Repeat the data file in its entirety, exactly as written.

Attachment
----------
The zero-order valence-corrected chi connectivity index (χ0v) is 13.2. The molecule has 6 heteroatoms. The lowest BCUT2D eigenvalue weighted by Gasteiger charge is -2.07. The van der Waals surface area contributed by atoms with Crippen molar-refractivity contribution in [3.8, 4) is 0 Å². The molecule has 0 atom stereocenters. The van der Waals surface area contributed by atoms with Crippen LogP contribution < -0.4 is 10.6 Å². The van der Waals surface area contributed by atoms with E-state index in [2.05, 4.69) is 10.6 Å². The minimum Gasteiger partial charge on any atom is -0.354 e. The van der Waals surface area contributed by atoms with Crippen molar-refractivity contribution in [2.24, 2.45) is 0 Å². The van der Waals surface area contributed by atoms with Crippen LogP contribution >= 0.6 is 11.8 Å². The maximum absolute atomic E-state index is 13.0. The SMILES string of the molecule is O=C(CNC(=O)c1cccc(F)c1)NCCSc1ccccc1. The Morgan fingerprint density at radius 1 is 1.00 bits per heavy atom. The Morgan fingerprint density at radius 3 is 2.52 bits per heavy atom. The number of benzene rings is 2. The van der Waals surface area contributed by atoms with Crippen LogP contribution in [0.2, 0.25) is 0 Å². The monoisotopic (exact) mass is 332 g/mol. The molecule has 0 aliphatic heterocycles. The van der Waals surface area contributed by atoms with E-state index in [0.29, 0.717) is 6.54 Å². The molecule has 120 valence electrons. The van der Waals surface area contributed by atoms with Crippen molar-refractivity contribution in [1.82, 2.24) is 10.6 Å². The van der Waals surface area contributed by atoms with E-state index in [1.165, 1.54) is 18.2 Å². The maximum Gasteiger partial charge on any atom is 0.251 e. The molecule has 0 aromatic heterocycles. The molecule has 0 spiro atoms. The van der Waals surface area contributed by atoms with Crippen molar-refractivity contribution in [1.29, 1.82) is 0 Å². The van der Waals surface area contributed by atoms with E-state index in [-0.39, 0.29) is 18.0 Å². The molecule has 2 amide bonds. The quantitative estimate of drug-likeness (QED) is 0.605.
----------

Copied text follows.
The zero-order valence-corrected chi connectivity index (χ0v) is 13.2. The molecule has 6 heteroatoms. The lowest BCUT2D eigenvalue weighted by Gasteiger charge is -2.07. The van der Waals surface area contributed by atoms with Crippen molar-refractivity contribution in [3.8, 4) is 0 Å². The molecule has 0 atom stereocenters. The van der Waals surface area contributed by atoms with Crippen LogP contribution < -0.4 is 10.6 Å². The van der Waals surface area contributed by atoms with E-state index in [2.05, 4.69) is 10.6 Å². The minimum Gasteiger partial charge on any atom is -0.354 e. The van der Waals surface area contributed by atoms with Crippen molar-refractivity contribution in [2.24, 2.45) is 0 Å². The van der Waals surface area contributed by atoms with Crippen LogP contribution >= 0.6 is 11.8 Å². The maximum absolute atomic E-state index is 13.0. The SMILES string of the molecule is O=C(CNC(=O)c1cccc(F)c1)NCCSc1ccccc1. The Morgan fingerprint density at radius 1 is 1.00 bits per heavy atom. The Morgan fingerprint density at radius 3 is 2.52 bits per heavy atom. The number of benzene rings is 2. The van der Waals surface area contributed by atoms with Crippen LogP contribution in [0.2, 0.25) is 0 Å². The monoisotopic (exact) mass is 332 g/mol. The molecule has 0 aliphatic heterocycles. The van der Waals surface area contributed by atoms with E-state index in [0.29, 0.717) is 6.54 Å². The molecule has 120 valence electrons. The van der Waals surface area contributed by atoms with Crippen molar-refractivity contribution in [1.82, 2.24) is 10.6 Å². The van der Waals surface area contributed by atoms with E-state index in [1.165, 1.54) is 18.2 Å². The maximum Gasteiger partial charge on any atom is 0.251 e. The molecule has 0 aromatic heterocycles. The molecule has 0 spiro atoms. The van der Waals surface area contributed by atoms with Crippen molar-refractivity contribution in [1.29, 1.82) is 0 Å². The van der Waals surface area contributed by atoms with E-state index in [-0.39, 0.29) is 18.0 Å². The molecule has 2 amide bonds. The quantitative estimate of drug-likeness (QED) is 0.605.